So, unfortunately, I had a little too much Pancake Day fun to make it to the SFBT’s Mayor’s Economic Forecast at the inhuman hour of 7:15 in the morning yesterday. Luckily, I had excellent correspondents there to assure me that I missed exactly nothing.
Apparently Oakland Mayor Ron Dellums began his remarks by informing the audience that he had been up since 2 AM mulling over his latest grand epiphany – Oakland’s problems are all Bush’s fault. (If only Dellums read BeyondChron, he would have known that months ago.) That’s why he’s working so hard for Hillary Clinton. (Too bad he decided to back the losing horse.)
Then, when asked by SFBT managing editor Jim Gardner how the police reorganization was going, Dellums’s response was that it was premature to say, and that the question was “lazy.”
Anyway, the Trib has a story about the event today, and yeah, it looks like it’s pretty much cobbled together from the Dellums automatic speech generator as usual (although I’m happy to see that “I don’t have an S on my chest” seems to have been dropped from the rotation):
“Sixteen thousand people were murdered in the streets of America” in 2006, Dellums said, and even more were murdered in 2007.
Sigh. I already addressed this in my State of the City post. The short version: he’s wrong about the number of murders in 2006, and I have no idea where he got the idea that they went up. The only measurement I can find is the FBI’s Uniform Crime Report, and their preliminary 2007 figures show a drop in homicides over last year.
Of course, whether the number of homicides is right is irrelevant to Dellums’s point. He’s just throwing it out there so he can say this:
“If 16,000 people died of AIDS we would have a national strategy to deal with the epidemic,” he continued. “If 16,000 people died of bird flu we would have a national strategy. We have 16,000 people die of murder and yet each mayor is left to deal with it alone.”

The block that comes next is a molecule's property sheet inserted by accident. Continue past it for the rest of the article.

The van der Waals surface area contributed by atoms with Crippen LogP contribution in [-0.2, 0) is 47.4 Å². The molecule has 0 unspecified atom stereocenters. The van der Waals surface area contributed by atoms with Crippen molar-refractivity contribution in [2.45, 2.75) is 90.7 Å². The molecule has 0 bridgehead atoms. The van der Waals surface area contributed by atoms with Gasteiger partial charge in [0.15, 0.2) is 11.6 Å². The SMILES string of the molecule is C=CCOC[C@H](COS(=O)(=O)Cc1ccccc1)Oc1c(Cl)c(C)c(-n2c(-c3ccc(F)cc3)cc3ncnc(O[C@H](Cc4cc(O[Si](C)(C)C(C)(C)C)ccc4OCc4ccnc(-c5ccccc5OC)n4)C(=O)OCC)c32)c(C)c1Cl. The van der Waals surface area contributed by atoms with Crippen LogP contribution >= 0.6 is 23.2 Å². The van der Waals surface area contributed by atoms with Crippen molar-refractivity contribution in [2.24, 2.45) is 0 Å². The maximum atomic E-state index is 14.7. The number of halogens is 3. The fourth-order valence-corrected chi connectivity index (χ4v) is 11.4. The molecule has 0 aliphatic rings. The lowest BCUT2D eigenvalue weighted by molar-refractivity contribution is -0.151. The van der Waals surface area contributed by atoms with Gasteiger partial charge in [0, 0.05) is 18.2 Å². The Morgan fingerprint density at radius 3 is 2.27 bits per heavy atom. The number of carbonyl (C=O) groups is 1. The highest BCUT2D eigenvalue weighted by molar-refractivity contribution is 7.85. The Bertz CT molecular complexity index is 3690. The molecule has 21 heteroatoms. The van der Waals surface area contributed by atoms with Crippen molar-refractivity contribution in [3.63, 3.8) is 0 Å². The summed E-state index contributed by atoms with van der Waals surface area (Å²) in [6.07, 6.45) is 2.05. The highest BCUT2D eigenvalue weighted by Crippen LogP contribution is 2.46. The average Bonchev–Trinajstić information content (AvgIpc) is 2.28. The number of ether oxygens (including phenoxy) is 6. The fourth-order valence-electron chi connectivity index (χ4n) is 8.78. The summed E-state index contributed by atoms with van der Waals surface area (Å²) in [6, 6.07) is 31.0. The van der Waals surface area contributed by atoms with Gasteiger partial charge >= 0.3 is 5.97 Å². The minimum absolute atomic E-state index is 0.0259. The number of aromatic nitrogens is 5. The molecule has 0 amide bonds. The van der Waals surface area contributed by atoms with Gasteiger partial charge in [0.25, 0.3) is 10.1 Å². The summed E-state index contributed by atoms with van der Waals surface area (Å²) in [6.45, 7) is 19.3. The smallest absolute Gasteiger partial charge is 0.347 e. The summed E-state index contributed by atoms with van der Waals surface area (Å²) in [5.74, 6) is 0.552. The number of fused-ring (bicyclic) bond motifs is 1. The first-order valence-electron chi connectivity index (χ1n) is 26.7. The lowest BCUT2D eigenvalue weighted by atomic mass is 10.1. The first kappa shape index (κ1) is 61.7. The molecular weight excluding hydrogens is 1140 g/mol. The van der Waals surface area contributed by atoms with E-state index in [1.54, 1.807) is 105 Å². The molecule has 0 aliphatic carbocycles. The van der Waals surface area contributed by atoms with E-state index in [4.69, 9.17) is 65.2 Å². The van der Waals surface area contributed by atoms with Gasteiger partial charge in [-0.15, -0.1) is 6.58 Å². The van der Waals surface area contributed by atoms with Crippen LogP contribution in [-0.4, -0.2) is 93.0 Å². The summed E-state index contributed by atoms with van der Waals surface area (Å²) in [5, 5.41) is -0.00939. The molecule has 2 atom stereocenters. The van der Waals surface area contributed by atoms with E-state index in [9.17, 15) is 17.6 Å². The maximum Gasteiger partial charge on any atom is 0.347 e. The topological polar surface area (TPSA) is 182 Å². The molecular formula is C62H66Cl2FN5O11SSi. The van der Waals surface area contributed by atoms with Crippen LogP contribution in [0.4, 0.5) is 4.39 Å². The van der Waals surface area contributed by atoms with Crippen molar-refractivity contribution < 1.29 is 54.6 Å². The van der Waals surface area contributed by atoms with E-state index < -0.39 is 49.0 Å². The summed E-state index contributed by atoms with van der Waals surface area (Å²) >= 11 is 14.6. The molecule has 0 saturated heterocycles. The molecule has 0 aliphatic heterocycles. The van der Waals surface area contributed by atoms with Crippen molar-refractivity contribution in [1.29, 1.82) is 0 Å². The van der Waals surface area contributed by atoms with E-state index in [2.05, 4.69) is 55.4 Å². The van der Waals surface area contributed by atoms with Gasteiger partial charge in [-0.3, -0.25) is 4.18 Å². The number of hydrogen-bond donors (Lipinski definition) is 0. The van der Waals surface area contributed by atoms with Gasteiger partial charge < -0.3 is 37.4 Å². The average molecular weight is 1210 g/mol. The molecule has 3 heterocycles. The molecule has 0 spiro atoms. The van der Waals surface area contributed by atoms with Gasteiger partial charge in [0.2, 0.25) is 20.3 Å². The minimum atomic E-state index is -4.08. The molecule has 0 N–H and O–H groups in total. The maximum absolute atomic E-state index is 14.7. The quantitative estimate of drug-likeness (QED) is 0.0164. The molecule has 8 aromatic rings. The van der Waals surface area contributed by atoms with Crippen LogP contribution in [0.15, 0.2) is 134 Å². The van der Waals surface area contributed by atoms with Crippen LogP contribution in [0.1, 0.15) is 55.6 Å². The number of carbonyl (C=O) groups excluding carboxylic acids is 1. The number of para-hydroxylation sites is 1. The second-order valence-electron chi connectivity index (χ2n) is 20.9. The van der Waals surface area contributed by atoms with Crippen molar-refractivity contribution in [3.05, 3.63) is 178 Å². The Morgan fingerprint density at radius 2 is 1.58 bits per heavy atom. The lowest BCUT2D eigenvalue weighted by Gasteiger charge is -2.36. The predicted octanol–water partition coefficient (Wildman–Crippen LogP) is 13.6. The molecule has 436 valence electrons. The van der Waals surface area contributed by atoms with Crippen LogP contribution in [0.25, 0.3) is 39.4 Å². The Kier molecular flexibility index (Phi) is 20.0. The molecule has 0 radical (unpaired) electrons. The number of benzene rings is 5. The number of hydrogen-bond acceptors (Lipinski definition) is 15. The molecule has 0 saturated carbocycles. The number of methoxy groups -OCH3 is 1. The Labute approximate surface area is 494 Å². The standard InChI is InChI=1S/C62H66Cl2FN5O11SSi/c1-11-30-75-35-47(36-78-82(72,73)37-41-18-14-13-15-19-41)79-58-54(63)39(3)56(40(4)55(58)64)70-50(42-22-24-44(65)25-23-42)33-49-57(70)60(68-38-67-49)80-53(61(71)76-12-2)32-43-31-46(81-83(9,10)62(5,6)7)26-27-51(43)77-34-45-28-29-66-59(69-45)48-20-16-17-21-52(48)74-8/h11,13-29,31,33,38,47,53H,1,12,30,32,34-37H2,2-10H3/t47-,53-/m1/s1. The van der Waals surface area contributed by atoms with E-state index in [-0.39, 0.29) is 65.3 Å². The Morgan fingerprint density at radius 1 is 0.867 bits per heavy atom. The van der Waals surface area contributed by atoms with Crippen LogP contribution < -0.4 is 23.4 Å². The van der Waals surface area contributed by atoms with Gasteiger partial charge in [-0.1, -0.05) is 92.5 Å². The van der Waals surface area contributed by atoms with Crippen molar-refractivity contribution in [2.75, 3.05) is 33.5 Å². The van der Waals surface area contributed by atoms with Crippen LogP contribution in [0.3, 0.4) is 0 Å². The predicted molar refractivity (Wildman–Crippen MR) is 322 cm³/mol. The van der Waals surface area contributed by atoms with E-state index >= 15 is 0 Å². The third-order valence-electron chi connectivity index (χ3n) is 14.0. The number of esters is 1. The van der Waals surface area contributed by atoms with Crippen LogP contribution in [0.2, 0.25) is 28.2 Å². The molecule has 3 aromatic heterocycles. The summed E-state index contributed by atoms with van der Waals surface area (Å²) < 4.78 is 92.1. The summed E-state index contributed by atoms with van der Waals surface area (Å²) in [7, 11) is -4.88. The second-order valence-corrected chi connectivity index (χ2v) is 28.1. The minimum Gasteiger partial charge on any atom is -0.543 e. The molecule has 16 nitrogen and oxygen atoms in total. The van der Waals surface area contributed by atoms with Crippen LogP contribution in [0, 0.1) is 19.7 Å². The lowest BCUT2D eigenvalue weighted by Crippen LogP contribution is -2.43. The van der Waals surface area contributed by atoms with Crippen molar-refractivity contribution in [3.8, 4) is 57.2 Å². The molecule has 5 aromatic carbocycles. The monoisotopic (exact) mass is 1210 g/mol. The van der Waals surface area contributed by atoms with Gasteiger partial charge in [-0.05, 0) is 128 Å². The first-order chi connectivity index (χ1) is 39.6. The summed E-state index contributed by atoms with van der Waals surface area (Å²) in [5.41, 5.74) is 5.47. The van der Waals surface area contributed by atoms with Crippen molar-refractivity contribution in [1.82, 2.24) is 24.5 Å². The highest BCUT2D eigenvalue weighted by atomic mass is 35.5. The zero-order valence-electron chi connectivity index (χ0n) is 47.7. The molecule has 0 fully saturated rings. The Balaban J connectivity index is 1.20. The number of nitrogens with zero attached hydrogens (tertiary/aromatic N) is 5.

Except…more than 16,000 people did die from HIV/AIDS in the US in 2005.
I was sad to hear Newsom jumping on the same “blame the White House” bandwagon, particularly in light of the refreshingly realistic attitude he had towards the issue of depending on State and Federal funding last time I saw him speak.
Granted, he was talking about transportation issues, not crime. But I fail to see the difference. What the federal government should be doing is not the issue. Dellums cannot repeatedly inform us that “the buck stops here,” and then pass it every time he gets criticized. Of course we don’t have enough resources. But we have to figure out a way to work with what we have. Waiting for rescue is not realistic, nor is it sustainable.
Dellums said his Green Jobs Corps is an example of a program working to address all those issues.
The program, funded with a $250,000 grant from the city council, will recruit and train inner city youth, low-income people and the formerly incarcerated for jobs in green businesses, such as solar installation and recycling.
I’m getting increasingly irritated with this Green Jobs Corps talk. We don’t have a Green Jobs Corps. The City hasn’t even issued an RFP for the program they funded last June. You don’t get to use something as an example of things you’re doing to address the situation until you, you know, actually do it.